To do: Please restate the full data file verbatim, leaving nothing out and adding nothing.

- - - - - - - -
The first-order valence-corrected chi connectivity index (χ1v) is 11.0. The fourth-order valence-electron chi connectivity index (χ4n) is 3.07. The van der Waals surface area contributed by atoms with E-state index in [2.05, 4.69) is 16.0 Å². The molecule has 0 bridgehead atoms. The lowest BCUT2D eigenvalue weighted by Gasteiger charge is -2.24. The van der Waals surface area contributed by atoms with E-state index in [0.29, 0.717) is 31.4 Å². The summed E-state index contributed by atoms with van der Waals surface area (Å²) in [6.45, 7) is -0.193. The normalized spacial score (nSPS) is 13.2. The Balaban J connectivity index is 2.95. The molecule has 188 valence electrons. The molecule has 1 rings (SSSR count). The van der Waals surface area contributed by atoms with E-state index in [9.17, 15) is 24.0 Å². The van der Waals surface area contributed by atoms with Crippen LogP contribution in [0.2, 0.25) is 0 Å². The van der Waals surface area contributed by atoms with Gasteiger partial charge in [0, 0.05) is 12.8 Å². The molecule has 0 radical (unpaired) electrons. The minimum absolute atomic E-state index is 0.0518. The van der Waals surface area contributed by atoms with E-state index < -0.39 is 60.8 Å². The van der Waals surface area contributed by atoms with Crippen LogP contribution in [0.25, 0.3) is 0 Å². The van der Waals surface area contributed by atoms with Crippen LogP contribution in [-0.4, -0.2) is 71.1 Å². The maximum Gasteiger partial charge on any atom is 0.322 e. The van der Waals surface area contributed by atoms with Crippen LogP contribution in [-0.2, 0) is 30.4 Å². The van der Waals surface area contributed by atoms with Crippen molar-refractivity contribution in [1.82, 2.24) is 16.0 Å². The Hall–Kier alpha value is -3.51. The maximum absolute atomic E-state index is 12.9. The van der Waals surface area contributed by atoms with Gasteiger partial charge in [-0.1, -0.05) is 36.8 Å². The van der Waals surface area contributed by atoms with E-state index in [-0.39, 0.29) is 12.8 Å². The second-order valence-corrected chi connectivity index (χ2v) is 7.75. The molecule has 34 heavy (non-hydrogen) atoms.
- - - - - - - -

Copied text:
The first-order valence-corrected chi connectivity index (χ1v) is 11.0. The fourth-order valence-electron chi connectivity index (χ4n) is 3.07. The van der Waals surface area contributed by atoms with E-state index in [2.05, 4.69) is 16.0 Å². The molecule has 0 bridgehead atoms. The lowest BCUT2D eigenvalue weighted by Gasteiger charge is -2.24. The van der Waals surface area contributed by atoms with E-state index in [0.29, 0.717) is 31.4 Å². The summed E-state index contributed by atoms with van der Waals surface area (Å²) in [6.45, 7) is -0.193. The normalized spacial score (nSPS) is 13.2. The Balaban J connectivity index is 2.95. The molecule has 188 valence electrons. The molecule has 1 rings (SSSR count). The van der Waals surface area contributed by atoms with E-state index in [9.17, 15) is 24.0 Å². The van der Waals surface area contributed by atoms with Crippen LogP contribution in [0.2, 0.25) is 0 Å². The van der Waals surface area contributed by atoms with Gasteiger partial charge in [0, 0.05) is 12.8 Å². The molecule has 0 radical (unpaired) electrons. The minimum absolute atomic E-state index is 0.0518. The van der Waals surface area contributed by atoms with E-state index < -0.39 is 60.8 Å². The van der Waals surface area contributed by atoms with Crippen LogP contribution in [0.25, 0.3) is 0 Å². The van der Waals surface area contributed by atoms with Crippen LogP contribution in [-0.4, -0.2) is 71.1 Å². The maximum Gasteiger partial charge on any atom is 0.322 e. The van der Waals surface area contributed by atoms with Crippen LogP contribution in [-0.2, 0) is 30.4 Å². The van der Waals surface area contributed by atoms with Crippen molar-refractivity contribution in [1.82, 2.24) is 16.0 Å². The Hall–Kier alpha value is -3.51. The maximum absolute atomic E-state index is 12.9. The van der Waals surface area contributed by atoms with Gasteiger partial charge in [-0.1, -0.05) is 36.8 Å². The van der Waals surface area contributed by atoms with E-state index in [-0.39, 0.29) is 12.8 Å². The second-order valence-corrected chi connectivity index (χ2v) is 7.75. The molecule has 34 heavy (non-hydrogen) atoms.